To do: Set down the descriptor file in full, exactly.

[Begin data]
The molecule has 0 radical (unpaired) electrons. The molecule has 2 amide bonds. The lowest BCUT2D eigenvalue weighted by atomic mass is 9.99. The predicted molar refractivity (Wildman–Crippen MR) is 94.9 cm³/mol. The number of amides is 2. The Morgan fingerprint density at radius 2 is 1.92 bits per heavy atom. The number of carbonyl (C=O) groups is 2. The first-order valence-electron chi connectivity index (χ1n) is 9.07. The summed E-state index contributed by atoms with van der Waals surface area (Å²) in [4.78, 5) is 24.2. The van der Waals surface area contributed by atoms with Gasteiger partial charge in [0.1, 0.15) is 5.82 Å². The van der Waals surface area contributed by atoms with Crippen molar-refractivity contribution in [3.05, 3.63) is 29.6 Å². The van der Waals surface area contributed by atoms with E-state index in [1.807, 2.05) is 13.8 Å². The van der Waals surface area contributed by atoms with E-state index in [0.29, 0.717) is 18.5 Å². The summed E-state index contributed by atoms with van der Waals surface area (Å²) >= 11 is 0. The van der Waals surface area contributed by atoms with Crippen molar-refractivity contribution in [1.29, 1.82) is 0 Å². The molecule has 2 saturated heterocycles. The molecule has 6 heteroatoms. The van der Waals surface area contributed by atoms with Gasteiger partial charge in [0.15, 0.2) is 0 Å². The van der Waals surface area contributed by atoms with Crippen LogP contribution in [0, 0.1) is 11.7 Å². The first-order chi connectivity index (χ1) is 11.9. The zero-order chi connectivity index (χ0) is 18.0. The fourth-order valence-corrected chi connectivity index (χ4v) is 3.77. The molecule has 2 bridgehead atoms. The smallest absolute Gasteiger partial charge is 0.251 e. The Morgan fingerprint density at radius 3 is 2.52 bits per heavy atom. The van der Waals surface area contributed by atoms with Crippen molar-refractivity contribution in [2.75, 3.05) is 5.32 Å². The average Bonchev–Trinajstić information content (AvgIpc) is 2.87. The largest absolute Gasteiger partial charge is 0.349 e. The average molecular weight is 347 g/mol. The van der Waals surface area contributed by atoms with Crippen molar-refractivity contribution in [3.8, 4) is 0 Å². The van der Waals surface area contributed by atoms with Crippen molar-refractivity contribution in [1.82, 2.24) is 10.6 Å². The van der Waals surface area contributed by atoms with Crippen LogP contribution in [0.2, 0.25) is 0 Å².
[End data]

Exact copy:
The molecule has 0 radical (unpaired) electrons. The molecule has 2 amide bonds. The lowest BCUT2D eigenvalue weighted by atomic mass is 9.99. The predicted molar refractivity (Wildman–Crippen MR) is 94.9 cm³/mol. The number of amides is 2. The Morgan fingerprint density at radius 2 is 1.92 bits per heavy atom. The number of carbonyl (C=O) groups is 2. The first-order valence-electron chi connectivity index (χ1n) is 9.07. The summed E-state index contributed by atoms with van der Waals surface area (Å²) in [4.78, 5) is 24.2. The van der Waals surface area contributed by atoms with Gasteiger partial charge in [0.1, 0.15) is 5.82 Å². The van der Waals surface area contributed by atoms with Crippen molar-refractivity contribution in [3.05, 3.63) is 29.6 Å². The van der Waals surface area contributed by atoms with E-state index in [1.807, 2.05) is 13.8 Å². The van der Waals surface area contributed by atoms with E-state index in [0.29, 0.717) is 18.5 Å². The summed E-state index contributed by atoms with van der Waals surface area (Å²) >= 11 is 0. The van der Waals surface area contributed by atoms with Crippen molar-refractivity contribution in [1.29, 1.82) is 0 Å². The molecule has 2 saturated heterocycles. The molecule has 6 heteroatoms. The van der Waals surface area contributed by atoms with Gasteiger partial charge in [0.15, 0.2) is 0 Å². The van der Waals surface area contributed by atoms with Crippen LogP contribution in [0, 0.1) is 11.7 Å². The first-order chi connectivity index (χ1) is 11.9. The zero-order chi connectivity index (χ0) is 18.0. The fourth-order valence-corrected chi connectivity index (χ4v) is 3.77. The molecule has 2 bridgehead atoms. The smallest absolute Gasteiger partial charge is 0.251 e. The Morgan fingerprint density at radius 3 is 2.52 bits per heavy atom. The van der Waals surface area contributed by atoms with Crippen molar-refractivity contribution in [2.75, 3.05) is 5.32 Å². The average Bonchev–Trinajstić information content (AvgIpc) is 2.87. The largest absolute Gasteiger partial charge is 0.349 e. The average molecular weight is 347 g/mol. The van der Waals surface area contributed by atoms with Crippen molar-refractivity contribution in [3.8, 4) is 0 Å². The van der Waals surface area contributed by atoms with Crippen molar-refractivity contribution in [1.82, 2.24) is 10.6 Å². The van der Waals surface area contributed by atoms with Crippen LogP contribution in [0.2, 0.25) is 0 Å².